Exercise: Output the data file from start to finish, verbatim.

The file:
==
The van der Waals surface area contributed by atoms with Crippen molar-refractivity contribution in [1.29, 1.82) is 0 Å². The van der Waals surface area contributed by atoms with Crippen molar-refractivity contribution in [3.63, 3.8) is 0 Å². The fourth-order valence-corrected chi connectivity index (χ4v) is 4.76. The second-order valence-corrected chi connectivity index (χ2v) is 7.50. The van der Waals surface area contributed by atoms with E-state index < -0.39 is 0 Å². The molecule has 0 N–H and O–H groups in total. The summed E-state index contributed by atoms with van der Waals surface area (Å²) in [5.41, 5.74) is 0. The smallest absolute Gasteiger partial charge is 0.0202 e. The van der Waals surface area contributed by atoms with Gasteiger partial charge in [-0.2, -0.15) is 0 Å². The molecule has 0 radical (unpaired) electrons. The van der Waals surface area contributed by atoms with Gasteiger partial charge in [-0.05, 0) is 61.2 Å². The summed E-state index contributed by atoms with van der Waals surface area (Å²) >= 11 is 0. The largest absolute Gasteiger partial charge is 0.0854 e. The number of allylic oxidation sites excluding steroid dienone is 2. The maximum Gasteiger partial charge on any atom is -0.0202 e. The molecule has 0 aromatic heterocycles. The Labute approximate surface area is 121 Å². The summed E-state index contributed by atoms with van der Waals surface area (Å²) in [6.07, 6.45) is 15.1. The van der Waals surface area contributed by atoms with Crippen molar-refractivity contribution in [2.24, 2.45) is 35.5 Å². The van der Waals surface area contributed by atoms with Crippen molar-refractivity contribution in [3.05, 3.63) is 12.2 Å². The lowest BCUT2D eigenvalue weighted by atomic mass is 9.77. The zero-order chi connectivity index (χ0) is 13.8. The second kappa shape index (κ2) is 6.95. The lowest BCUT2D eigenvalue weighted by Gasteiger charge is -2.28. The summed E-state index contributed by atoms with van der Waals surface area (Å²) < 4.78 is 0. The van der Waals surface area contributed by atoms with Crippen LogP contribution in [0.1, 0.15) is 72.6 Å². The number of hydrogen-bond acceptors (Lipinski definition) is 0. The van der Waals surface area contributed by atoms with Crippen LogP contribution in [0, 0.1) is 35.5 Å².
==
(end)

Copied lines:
The van der Waals surface area contributed by atoms with Crippen molar-refractivity contribution in [1.29, 1.82) is 0 Å². The van der Waals surface area contributed by atoms with Crippen molar-refractivity contribution in [3.63, 3.8) is 0 Å². The fourth-order valence-corrected chi connectivity index (χ4v) is 4.76. The second-order valence-corrected chi connectivity index (χ2v) is 7.50. The van der Waals surface area contributed by atoms with E-state index < -0.39 is 0 Å². The molecule has 0 N–H and O–H groups in total. The summed E-state index contributed by atoms with van der Waals surface area (Å²) in [5.41, 5.74) is 0. The smallest absolute Gasteiger partial charge is 0.0202 e. The van der Waals surface area contributed by atoms with Gasteiger partial charge in [-0.2, -0.15) is 0 Å². The molecule has 0 radical (unpaired) electrons. The van der Waals surface area contributed by atoms with Gasteiger partial charge in [-0.05, 0) is 61.2 Å². The summed E-state index contributed by atoms with van der Waals surface area (Å²) >= 11 is 0. The largest absolute Gasteiger partial charge is 0.0854 e. The number of allylic oxidation sites excluding steroid dienone is 2. The maximum Gasteiger partial charge on any atom is -0.0202 e. The molecule has 0 aromatic heterocycles. The Labute approximate surface area is 121 Å². The summed E-state index contributed by atoms with van der Waals surface area (Å²) in [6.07, 6.45) is 15.1. The van der Waals surface area contributed by atoms with Crippen molar-refractivity contribution in [2.24, 2.45) is 35.5 Å². The van der Waals surface area contributed by atoms with Crippen molar-refractivity contribution in [3.05, 3.63) is 12.2 Å². The lowest BCUT2D eigenvalue weighted by atomic mass is 9.77. The zero-order chi connectivity index (χ0) is 13.8. The second kappa shape index (κ2) is 6.95. The lowest BCUT2D eigenvalue weighted by Gasteiger charge is -2.28. The summed E-state index contributed by atoms with van der Waals surface area (Å²) < 4.78 is 0. The van der Waals surface area contributed by atoms with Crippen LogP contribution in [0.1, 0.15) is 72.6 Å². The number of hydrogen-bond acceptors (Lipinski definition) is 0. The van der Waals surface area contributed by atoms with Crippen LogP contribution in [0, 0.1) is 35.5 Å².